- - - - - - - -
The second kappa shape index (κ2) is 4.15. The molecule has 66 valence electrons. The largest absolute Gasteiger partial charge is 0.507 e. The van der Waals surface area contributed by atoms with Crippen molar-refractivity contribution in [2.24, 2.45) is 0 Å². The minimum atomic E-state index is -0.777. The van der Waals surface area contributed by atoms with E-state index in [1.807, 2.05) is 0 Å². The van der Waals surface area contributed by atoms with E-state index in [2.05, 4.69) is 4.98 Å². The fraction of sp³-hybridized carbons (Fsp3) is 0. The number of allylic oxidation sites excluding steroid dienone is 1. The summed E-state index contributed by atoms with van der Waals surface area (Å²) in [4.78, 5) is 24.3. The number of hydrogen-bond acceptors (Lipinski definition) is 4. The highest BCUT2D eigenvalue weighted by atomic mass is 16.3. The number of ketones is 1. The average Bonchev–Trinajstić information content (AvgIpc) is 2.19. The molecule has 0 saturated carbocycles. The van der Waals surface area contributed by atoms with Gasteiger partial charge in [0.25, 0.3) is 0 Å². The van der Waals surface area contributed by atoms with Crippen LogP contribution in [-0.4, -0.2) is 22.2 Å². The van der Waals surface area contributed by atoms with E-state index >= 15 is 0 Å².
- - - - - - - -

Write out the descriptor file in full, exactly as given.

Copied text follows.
The second kappa shape index (κ2) is 4.15. The molecule has 66 valence electrons. The largest absolute Gasteiger partial charge is 0.507 e. The van der Waals surface area contributed by atoms with Crippen molar-refractivity contribution in [2.24, 2.45) is 0 Å². The minimum atomic E-state index is -0.777. The van der Waals surface area contributed by atoms with E-state index in [1.807, 2.05) is 0 Å². The van der Waals surface area contributed by atoms with E-state index in [2.05, 4.69) is 4.98 Å². The fraction of sp³-hybridized carbons (Fsp3) is 0. The number of allylic oxidation sites excluding steroid dienone is 1. The summed E-state index contributed by atoms with van der Waals surface area (Å²) in [4.78, 5) is 24.3. The number of hydrogen-bond acceptors (Lipinski definition) is 4. The highest BCUT2D eigenvalue weighted by atomic mass is 16.3. The number of ketones is 1. The average Bonchev–Trinajstić information content (AvgIpc) is 2.19. The molecule has 0 saturated carbocycles. The van der Waals surface area contributed by atoms with Gasteiger partial charge in [0.25, 0.3) is 0 Å². The van der Waals surface area contributed by atoms with Crippen LogP contribution in [-0.4, -0.2) is 22.2 Å². The van der Waals surface area contributed by atoms with E-state index >= 15 is 0 Å².